The Utah Museum of Fine Arts (Annie Burbidge-Ream and Katie Seastrand) and University of Utah Electrochemist Victoria Russell teamed up to work with students at Oak Springs State Hospital and Slate Canyon Youth Center in Provo.
Using special sun-sensitive paper and a variety of stencils, students made their own Cyanotypes!
Victoria gave an introduction to give a brief history of photography, describing the difference between a “cyan” or “Prussian blue” print and a typical silver print. The color of cyanotypes comes from a chemical reaction involving iron. The price of iron, she noted, was far cheaper than that of silver, and so the medium gained popularity during the industrial period. The medium also only requires water to develop after light exposure, and so developing chemicals were not needed.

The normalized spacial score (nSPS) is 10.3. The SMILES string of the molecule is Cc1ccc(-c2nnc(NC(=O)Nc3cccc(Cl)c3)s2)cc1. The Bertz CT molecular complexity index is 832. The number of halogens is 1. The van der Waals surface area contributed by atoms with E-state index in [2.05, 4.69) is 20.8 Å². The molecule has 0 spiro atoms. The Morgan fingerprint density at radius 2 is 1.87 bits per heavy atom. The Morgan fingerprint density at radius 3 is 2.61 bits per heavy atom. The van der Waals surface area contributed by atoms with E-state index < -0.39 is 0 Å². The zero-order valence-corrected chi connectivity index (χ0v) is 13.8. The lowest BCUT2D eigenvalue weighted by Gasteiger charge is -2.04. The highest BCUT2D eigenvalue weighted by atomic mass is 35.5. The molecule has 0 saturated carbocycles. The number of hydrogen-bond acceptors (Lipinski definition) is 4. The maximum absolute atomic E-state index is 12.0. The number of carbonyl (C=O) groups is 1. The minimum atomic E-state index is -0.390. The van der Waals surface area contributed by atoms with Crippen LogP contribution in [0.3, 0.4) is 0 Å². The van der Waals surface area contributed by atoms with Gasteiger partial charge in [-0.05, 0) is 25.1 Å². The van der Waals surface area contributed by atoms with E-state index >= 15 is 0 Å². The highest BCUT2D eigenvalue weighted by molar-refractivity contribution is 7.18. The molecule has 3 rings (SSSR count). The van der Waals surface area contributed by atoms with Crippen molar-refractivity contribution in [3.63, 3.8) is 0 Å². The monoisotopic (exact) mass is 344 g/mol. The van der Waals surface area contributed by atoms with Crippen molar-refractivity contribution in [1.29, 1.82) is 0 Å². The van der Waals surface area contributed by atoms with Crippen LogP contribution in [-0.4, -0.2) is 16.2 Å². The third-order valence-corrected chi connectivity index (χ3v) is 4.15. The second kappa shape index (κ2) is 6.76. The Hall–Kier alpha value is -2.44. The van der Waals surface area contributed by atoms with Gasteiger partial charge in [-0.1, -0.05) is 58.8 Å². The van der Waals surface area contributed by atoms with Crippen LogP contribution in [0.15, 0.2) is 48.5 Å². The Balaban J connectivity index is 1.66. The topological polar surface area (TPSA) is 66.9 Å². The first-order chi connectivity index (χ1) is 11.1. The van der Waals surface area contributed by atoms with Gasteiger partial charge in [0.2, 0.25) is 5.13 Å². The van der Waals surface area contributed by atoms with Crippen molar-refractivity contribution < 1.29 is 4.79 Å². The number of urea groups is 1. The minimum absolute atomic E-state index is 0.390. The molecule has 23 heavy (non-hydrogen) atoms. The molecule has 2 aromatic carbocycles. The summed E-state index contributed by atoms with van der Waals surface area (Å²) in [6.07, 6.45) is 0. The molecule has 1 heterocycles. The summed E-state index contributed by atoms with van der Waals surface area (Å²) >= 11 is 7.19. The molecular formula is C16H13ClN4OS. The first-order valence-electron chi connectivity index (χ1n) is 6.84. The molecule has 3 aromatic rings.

Annie and Katie spoke to several famous prints from the peak of cyanotype popularity, as well as the continuing use of the medium in contemporary work. The color itself is an effective emotional conveyor, and the method – the use of sunlight – can be a way to document the passage of time and the distribution of light throughout the day.
Using a collection of spooky-seasonal stencils and 3-D objects, students experimented with shadows and time to make their cyanotypes. Needless to say, the skull stencils proved to be highly effective and very popular with our middle school students at Oak Springs!